}
         }
      }
   }
   Albedo   0.4
   InfoURL   "https://en.wikipedia.org/wiki/Infrared_Space_Observatory"
}

....but since it wasn't deorbited and still orbiting Earth intact, its derelict remains were coded in the SSC like this:

Code: Select all

Add "ISO:Infrared Space Observatory" "Sol/Earth"
{
   Class   "component"
   Mesh   "iso.3ds"
   Radius   0.003

   Beginning   "1998 05 16 12:00:00"

   OrbitFrame
   {
      EclipticJ2000   { Center "Sol/Earth" }
   }
   EllipticalOrbit
   {
      Epoch   2451010.5  # 1998 Jul 16
      Period   0.9970588169786434
      SemiMajorAxis   42158.22893346175
      Eccentricity   0.8156539388250974
      Inclination   23.73542909356602
      AscendingNode   174.3851138309547
      ArgOfPericenter   13.93068437276141
      MeanAnomaly   55.59052362064862
   }
   FixedRotation   { }
   BodyFrame
   {
      TwoVector
      {
         Center   "Sol/Earth/ISO"
         Primary
         {
            Axis   "-z"
            RelativePosition
            {
               Observer   "Sol/Earth/ISO"
               Target   "Sol/Earth"
            }
         }
         Secondary
         {
            Axis   "y"
            RelativeVelocity
            {
               Observer   "Sol/Earth/ISO"
               Target   "Sol/Earth"
            }
         }
      }
   }
   Albedo   0.4
   InfoURL   "https://en.wikipedia.org/wiki/Infrared_Space_Observatory"
}

Notice that the second code is almost the same copy as the first one. ISO's class was changed from "spacecraft" to "component", and the Beginning date of the duplicate starts at exactly the same time ISO lost contact with Earth ("1998 05 16 12:00:00"). What would happen to ISO in Celestia is that when spacecraft's label disappear abruptly from view upon reaching that date, that would signal the time the satellite no longer functions/contacts Earth. The "Add" function is included right next to the object's name to prevent double entries in Celestia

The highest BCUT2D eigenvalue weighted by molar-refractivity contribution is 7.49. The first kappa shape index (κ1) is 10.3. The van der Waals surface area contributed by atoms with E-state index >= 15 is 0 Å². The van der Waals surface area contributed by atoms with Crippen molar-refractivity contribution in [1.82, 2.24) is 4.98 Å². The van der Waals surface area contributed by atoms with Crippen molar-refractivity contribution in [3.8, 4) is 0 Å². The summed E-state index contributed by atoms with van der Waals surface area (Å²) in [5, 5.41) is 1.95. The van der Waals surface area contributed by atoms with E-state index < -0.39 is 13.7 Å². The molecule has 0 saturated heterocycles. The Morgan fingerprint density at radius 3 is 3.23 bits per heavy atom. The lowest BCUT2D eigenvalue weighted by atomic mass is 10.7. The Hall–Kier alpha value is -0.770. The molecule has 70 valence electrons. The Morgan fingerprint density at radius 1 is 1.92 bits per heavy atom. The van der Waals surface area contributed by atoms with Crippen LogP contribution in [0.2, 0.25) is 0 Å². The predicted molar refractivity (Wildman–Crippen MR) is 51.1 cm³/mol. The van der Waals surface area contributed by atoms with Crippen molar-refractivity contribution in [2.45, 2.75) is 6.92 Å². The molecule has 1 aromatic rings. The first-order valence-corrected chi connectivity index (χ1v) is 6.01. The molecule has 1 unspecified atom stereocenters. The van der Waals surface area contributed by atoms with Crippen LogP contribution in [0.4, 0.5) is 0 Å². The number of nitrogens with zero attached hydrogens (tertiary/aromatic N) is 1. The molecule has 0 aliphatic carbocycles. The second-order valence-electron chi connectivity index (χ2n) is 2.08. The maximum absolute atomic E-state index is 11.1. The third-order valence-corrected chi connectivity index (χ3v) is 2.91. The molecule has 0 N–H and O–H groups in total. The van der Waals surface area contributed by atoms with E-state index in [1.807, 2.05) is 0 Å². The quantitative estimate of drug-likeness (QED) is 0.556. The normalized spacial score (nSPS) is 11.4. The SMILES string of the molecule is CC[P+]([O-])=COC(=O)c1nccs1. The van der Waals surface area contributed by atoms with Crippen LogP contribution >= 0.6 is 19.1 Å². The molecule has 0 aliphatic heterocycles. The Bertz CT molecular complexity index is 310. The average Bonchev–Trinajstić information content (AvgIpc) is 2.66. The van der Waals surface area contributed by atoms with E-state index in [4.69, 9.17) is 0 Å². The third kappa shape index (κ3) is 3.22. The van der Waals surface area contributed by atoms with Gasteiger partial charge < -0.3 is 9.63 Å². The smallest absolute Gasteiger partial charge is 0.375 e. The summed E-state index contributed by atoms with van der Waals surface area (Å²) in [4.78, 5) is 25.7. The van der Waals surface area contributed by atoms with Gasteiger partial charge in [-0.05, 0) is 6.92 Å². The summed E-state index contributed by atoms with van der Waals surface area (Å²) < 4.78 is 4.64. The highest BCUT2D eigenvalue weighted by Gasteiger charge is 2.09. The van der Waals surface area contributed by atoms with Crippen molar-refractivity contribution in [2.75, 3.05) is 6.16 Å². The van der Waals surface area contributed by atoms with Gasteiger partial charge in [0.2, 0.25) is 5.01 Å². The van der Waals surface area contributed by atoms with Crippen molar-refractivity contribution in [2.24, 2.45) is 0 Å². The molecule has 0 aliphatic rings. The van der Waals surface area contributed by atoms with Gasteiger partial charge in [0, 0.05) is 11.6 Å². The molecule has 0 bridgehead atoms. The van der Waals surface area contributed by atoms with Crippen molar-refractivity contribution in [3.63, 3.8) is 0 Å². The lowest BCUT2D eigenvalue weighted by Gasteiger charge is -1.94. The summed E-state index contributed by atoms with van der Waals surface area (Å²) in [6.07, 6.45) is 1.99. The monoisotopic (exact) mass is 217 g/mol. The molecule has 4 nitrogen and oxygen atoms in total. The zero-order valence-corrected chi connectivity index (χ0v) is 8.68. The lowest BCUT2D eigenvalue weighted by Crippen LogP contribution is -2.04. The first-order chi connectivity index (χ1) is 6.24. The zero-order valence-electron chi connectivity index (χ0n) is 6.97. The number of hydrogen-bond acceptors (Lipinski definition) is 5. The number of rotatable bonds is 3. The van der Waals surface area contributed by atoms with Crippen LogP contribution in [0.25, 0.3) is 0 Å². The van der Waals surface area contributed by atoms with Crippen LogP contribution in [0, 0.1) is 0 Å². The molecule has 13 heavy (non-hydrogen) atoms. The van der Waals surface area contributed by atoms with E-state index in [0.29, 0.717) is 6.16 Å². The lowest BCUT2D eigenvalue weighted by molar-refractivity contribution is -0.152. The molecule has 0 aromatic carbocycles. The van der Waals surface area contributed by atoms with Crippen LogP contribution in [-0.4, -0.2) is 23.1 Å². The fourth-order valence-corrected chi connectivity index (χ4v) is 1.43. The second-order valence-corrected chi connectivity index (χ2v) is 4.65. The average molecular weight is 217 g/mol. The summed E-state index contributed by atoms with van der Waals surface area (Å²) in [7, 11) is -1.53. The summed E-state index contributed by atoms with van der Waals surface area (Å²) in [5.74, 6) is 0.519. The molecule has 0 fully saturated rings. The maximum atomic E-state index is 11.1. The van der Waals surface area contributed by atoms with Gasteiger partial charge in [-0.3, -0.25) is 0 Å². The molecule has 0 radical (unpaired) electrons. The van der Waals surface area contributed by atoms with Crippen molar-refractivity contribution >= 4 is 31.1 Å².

ISO.png
ISO two minutes before losing contact with Earth

ISO.png
ISO two minutes after it lost contact with Earth. Notice that ISO's label in respect to other satellites in the background has disappeared

Endeavor35 wrote:In addition, would this also be accounting for historical hardware such as spent rocket stages, or special cases such as the Apollo 10 LEM "Snoopy?"
Yes, this could be applied to these as well!

Endeavor35 wrote:Or would it be something that would start or remain focused on spacecraft such as satellite similar to your recent spacecraft addons?
Yep! This is the main idea all along, which I applied on Thomas Guilpain's Geostationary Earth Satellites (2021 edition), ERBS, and the Surveyor Landers
"Open the pod-bay doors HAL"
"I'm sorry Dave, I'm afraid I can't do that"